Gibraltar continues to take the lead in initial coin offering (ICO) regulations in 2018, since becoming the one of the first jurisdiction to erect requirements earlier this year. The British overseas territory has continually tried to defuse concerns exercised by some of the world’s leading central bankers and investors.
Its latest efforts have resulted in more clarity surrounding token sales, at a time when many other jurisdictions have chosen more hard-lined approaches. Indeed, China and South Korea have opted to ban these practices altogether – for its part Gibraltar has decided to instead discuss a draft law in coming weeks to regulate the promotion, sale and distribution of tokens, per a Reuters report.
This is not to suggest ICOs in Gibraltar would come without conditions however, as previously outlined earlier this year. This includes abstaining from misleading advertisements, maintaining capital adequacy, proper risk management, adhering to requisite consumer protection protocols, as well as providing periodic disclosures to prevent money laundering.
Looking to 2018, the ICO market figures to build on a steadfast growth seen last year. This included a groundswell of token sales and funding which climbed to nearly $3.7 billion for the year, easily besting just $100.0 million in the year prior.
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With ICOs poised to continue, Gibraltar’s government and Gibraltar Financial Services Commission (GFSC) are eying the official rollout of bespoke rules for tokens. “One of the key aspects of the token regulations is that we will be introducing the concept of regulating authorized sponsors who will be responsible for assuring compliance with disclosure and financial crime rules,” explained Sian Jones, a Senior Adviser to the GFSC.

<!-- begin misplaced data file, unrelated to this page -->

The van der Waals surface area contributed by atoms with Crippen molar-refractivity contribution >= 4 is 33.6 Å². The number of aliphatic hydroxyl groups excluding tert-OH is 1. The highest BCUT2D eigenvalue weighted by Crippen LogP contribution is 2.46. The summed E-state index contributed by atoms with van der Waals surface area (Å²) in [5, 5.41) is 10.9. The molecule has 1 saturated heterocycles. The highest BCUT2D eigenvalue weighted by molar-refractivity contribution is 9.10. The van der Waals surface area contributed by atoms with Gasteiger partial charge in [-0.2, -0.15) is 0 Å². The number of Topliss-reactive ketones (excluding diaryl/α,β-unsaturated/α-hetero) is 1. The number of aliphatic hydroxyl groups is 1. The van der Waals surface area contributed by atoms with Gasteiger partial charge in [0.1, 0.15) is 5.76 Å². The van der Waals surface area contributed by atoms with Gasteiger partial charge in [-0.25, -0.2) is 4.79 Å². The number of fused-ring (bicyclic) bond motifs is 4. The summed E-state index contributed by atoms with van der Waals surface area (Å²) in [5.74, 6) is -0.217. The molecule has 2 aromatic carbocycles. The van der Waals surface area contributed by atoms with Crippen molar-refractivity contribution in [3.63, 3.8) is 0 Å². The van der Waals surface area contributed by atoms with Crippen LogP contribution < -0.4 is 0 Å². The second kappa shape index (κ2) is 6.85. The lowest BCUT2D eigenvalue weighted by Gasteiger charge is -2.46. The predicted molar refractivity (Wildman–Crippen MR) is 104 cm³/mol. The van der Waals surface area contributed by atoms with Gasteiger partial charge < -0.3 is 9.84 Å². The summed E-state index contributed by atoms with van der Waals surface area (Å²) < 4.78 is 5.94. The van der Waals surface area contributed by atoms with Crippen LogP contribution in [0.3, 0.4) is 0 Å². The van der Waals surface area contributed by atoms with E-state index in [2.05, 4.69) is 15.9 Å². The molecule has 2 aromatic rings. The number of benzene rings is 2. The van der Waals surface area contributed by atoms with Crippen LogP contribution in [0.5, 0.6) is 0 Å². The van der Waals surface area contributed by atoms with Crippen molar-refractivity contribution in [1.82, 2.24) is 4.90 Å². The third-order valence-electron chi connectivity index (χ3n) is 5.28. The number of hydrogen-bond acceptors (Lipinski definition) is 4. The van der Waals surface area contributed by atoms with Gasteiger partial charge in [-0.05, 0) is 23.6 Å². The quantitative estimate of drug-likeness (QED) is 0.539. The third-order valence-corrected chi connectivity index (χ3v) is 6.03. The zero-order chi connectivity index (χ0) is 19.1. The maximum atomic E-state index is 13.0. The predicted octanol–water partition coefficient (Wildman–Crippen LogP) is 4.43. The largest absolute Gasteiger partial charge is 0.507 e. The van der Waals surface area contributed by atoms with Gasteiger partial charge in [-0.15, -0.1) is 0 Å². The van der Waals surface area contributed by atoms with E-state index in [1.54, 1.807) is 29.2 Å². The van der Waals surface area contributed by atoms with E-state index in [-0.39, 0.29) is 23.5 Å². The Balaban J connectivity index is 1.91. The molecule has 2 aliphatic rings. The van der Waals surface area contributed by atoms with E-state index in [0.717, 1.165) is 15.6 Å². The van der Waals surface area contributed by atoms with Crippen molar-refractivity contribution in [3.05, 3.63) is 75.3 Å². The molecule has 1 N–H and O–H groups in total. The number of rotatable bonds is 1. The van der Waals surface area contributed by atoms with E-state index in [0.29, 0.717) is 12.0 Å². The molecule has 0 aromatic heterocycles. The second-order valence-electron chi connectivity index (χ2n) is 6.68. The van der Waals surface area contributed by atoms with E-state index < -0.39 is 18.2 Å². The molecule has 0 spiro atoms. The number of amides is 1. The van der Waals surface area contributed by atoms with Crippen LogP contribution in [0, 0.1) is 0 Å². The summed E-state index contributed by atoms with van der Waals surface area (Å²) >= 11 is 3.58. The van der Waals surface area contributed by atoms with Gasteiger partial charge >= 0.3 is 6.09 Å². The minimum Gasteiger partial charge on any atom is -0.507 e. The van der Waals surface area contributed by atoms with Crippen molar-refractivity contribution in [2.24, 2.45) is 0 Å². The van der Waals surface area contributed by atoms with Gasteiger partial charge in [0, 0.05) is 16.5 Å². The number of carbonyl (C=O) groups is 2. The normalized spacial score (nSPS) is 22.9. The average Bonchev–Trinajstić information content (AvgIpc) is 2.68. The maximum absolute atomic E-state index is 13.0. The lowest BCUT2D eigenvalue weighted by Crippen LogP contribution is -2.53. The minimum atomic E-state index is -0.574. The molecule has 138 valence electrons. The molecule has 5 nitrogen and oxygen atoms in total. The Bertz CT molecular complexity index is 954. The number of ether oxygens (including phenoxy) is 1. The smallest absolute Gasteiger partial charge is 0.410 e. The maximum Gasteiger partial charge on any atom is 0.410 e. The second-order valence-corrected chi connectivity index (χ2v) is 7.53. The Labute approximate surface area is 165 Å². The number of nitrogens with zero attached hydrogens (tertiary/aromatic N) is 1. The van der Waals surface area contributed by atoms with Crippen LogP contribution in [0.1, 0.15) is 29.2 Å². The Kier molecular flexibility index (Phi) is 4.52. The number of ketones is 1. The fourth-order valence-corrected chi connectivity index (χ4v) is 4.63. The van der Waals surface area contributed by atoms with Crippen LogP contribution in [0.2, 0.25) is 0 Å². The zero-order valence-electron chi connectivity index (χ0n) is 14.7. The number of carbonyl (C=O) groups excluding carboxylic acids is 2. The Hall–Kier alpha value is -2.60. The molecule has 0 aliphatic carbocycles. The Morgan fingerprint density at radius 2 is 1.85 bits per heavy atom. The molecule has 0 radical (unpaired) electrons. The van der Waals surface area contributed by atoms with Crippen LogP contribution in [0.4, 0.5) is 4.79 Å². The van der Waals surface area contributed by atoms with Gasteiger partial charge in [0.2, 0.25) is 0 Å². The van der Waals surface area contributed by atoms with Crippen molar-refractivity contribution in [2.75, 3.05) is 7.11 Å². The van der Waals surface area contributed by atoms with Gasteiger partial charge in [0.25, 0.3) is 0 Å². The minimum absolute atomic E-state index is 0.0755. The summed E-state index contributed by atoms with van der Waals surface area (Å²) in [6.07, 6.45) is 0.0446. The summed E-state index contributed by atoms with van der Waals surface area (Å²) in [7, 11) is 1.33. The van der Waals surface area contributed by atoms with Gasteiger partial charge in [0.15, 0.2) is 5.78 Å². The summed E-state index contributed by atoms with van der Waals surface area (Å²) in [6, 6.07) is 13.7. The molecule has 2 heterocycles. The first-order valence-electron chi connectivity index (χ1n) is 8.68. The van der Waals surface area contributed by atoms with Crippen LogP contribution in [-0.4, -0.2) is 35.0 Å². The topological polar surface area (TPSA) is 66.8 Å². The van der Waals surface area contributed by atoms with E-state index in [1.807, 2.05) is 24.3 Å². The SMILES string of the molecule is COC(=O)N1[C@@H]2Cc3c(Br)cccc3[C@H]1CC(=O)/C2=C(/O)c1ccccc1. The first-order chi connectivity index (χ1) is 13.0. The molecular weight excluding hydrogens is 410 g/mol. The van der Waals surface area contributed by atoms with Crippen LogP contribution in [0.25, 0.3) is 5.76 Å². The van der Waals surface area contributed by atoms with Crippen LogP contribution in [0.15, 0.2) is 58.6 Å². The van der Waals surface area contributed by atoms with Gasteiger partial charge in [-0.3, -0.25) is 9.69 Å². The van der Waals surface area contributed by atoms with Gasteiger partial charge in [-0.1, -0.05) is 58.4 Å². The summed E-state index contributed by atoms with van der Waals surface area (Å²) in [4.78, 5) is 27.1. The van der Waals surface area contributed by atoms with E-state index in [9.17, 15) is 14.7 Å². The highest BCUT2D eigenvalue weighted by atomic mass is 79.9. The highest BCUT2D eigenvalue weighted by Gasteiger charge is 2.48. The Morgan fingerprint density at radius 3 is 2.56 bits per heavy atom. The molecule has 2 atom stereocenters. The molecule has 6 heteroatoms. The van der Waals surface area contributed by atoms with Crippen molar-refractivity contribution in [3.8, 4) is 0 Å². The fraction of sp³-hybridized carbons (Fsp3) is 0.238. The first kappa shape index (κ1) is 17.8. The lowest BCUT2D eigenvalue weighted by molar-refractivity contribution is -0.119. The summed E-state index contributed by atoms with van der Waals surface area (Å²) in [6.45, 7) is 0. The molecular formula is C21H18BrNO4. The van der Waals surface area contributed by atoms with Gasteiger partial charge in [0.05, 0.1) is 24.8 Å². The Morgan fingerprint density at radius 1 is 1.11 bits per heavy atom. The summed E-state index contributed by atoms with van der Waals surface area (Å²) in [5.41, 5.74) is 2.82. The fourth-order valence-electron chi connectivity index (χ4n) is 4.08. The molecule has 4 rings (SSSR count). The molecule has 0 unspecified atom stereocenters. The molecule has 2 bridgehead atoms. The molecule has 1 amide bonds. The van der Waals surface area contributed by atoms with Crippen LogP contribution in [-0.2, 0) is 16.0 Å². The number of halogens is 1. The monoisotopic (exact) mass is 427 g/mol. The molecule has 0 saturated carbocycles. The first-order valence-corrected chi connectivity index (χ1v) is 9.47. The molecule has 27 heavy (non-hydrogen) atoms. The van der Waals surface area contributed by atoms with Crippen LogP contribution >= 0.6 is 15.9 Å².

The news is a welcome development for many countries and could serve as a paradigm for other jurisdictions moving forward. ICOs fell into a regulatory blind spot for much of 2017, with their rampant growth catching even the most optimistic analysts by surprise.
Proponents of ICOs should see the ongoing dialogue in Gibraltar as a positive step towards more long-term stability for token funding. These constructs have served to be quite polarizing in many locales and regions. On the opposite side of the fence, countries such as the US even started to design a rudimentary framework for token regulation.
This included a statement from the Head of the US’ Securities and Exchange Commission (SEC), who noted that tokens are securities and subject to the same investor protection rules as share offerings. As the discussion continues, it will be interesting to see if any other jurisdictions follow suit given the path currently being laid by Gibraltar.
It’s likely that in the coming months a fully cohesive set of laws will be on the books in Gibraltar. “We remain fully committed to ensuring that we protect consumers and the reputation of our jurisdiction,” reiterated Albert Isola, Gibraltar’s Commerce Minister.